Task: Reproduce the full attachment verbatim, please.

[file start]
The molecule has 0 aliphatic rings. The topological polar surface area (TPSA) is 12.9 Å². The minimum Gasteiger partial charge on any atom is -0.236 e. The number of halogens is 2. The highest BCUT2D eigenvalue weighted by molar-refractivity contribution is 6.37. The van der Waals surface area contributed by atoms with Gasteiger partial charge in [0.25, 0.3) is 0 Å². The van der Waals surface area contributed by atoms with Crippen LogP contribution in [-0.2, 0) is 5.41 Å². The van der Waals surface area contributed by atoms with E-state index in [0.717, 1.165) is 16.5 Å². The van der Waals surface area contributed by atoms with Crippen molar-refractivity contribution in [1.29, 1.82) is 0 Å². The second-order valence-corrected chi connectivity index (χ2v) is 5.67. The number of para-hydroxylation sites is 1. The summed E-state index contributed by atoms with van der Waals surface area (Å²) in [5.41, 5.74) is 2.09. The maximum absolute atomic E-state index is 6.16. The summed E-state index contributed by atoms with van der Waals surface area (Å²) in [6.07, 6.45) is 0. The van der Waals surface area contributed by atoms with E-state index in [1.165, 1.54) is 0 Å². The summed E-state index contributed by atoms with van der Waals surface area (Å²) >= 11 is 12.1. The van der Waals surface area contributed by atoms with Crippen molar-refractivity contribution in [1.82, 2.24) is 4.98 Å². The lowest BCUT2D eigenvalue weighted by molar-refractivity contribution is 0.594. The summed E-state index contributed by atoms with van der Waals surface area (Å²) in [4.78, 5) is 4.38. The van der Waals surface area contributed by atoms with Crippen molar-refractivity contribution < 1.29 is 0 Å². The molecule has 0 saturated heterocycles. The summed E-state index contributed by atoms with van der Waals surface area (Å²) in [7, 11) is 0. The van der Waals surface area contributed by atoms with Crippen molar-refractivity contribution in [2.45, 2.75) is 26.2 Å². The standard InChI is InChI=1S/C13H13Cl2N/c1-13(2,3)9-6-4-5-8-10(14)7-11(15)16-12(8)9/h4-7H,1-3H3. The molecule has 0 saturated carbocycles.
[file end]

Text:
The molecule has 0 aliphatic rings. The topological polar surface area (TPSA) is 12.9 Å². The minimum Gasteiger partial charge on any atom is -0.236 e. The number of halogens is 2. The highest BCUT2D eigenvalue weighted by molar-refractivity contribution is 6.37. The van der Waals surface area contributed by atoms with Gasteiger partial charge in [0.25, 0.3) is 0 Å². The van der Waals surface area contributed by atoms with Crippen LogP contribution in [-0.2, 0) is 5.41 Å². The van der Waals surface area contributed by atoms with E-state index in [0.717, 1.165) is 16.5 Å². The van der Waals surface area contributed by atoms with Crippen molar-refractivity contribution in [1.29, 1.82) is 0 Å². The second-order valence-corrected chi connectivity index (χ2v) is 5.67. The number of para-hydroxylation sites is 1. The summed E-state index contributed by atoms with van der Waals surface area (Å²) in [5.41, 5.74) is 2.09. The maximum absolute atomic E-state index is 6.16. The summed E-state index contributed by atoms with van der Waals surface area (Å²) in [6.07, 6.45) is 0. The van der Waals surface area contributed by atoms with E-state index in [1.165, 1.54) is 0 Å². The summed E-state index contributed by atoms with van der Waals surface area (Å²) >= 11 is 12.1. The van der Waals surface area contributed by atoms with Crippen molar-refractivity contribution in [1.82, 2.24) is 4.98 Å². The lowest BCUT2D eigenvalue weighted by molar-refractivity contribution is 0.594. The summed E-state index contributed by atoms with van der Waals surface area (Å²) in [4.78, 5) is 4.38. The van der Waals surface area contributed by atoms with Crippen molar-refractivity contribution < 1.29 is 0 Å². The molecule has 0 saturated heterocycles. The summed E-state index contributed by atoms with van der Waals surface area (Å²) in [7, 11) is 0. The van der Waals surface area contributed by atoms with Crippen molar-refractivity contribution in [2.45, 2.75) is 26.2 Å². The standard InChI is InChI=1S/C13H13Cl2N/c1-13(2,3)9-6-4-5-8-10(14)7-11(15)16-12(8)9/h4-7H,1-3H3. The molecule has 0 saturated carbocycles.